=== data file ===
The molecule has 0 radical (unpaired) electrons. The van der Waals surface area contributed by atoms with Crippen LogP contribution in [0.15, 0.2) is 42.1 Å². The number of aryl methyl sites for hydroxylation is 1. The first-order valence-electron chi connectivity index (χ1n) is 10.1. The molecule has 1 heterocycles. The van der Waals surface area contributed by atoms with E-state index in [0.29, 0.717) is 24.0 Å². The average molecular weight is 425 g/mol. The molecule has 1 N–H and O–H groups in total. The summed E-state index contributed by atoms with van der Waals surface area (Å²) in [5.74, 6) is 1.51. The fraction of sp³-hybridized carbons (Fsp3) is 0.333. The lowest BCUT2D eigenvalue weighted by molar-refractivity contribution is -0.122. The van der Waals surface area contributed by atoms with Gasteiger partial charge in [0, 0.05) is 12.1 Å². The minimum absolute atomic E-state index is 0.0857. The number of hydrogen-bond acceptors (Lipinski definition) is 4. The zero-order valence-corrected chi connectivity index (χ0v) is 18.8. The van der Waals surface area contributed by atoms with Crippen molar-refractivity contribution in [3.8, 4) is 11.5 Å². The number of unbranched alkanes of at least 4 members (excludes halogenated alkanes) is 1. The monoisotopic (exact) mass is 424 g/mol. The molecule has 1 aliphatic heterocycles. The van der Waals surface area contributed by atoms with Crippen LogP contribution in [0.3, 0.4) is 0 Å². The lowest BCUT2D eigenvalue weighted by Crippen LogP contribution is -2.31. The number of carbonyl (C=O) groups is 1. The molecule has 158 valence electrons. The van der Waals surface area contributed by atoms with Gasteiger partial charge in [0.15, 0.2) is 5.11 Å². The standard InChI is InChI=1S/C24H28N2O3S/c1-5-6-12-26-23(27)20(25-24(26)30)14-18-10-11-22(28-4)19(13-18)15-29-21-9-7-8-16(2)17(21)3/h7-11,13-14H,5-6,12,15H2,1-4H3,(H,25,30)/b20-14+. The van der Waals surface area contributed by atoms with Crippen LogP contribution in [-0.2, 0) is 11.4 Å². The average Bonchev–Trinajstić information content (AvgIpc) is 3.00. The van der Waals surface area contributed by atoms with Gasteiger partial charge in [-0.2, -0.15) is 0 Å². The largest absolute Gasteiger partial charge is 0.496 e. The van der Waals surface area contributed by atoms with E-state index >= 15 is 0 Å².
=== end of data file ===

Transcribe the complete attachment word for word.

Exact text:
The molecule has 0 radical (unpaired) electrons. The van der Waals surface area contributed by atoms with Crippen LogP contribution in [0.15, 0.2) is 42.1 Å². The number of aryl methyl sites for hydroxylation is 1. The first-order valence-electron chi connectivity index (χ1n) is 10.1. The molecule has 1 heterocycles. The van der Waals surface area contributed by atoms with E-state index in [0.29, 0.717) is 24.0 Å². The average molecular weight is 425 g/mol. The molecule has 1 N–H and O–H groups in total. The summed E-state index contributed by atoms with van der Waals surface area (Å²) in [5.74, 6) is 1.51. The fraction of sp³-hybridized carbons (Fsp3) is 0.333. The lowest BCUT2D eigenvalue weighted by molar-refractivity contribution is -0.122. The van der Waals surface area contributed by atoms with Gasteiger partial charge in [0, 0.05) is 12.1 Å². The minimum absolute atomic E-state index is 0.0857. The number of hydrogen-bond acceptors (Lipinski definition) is 4. The zero-order valence-corrected chi connectivity index (χ0v) is 18.8. The van der Waals surface area contributed by atoms with Crippen molar-refractivity contribution in [3.8, 4) is 11.5 Å². The number of unbranched alkanes of at least 4 members (excludes halogenated alkanes) is 1. The monoisotopic (exact) mass is 424 g/mol. The molecule has 1 aliphatic heterocycles. The van der Waals surface area contributed by atoms with Crippen LogP contribution in [0.3, 0.4) is 0 Å². The lowest BCUT2D eigenvalue weighted by Crippen LogP contribution is -2.31. The number of carbonyl (C=O) groups is 1. The molecule has 158 valence electrons. The van der Waals surface area contributed by atoms with Gasteiger partial charge in [0.15, 0.2) is 5.11 Å². The standard InChI is InChI=1S/C24H28N2O3S/c1-5-6-12-26-23(27)20(25-24(26)30)14-18-10-11-22(28-4)19(13-18)15-29-21-9-7-8-16(2)17(21)3/h7-11,13-14H,5-6,12,15H2,1-4H3,(H,25,30)/b20-14+. The van der Waals surface area contributed by atoms with Crippen LogP contribution in [-0.2, 0) is 11.4 Å². The average Bonchev–Trinajstić information content (AvgIpc) is 3.00. The van der Waals surface area contributed by atoms with Gasteiger partial charge in [-0.2, -0.15) is 0 Å². The largest absolute Gasteiger partial charge is 0.496 e. The van der Waals surface area contributed by atoms with E-state index >= 15 is 0 Å².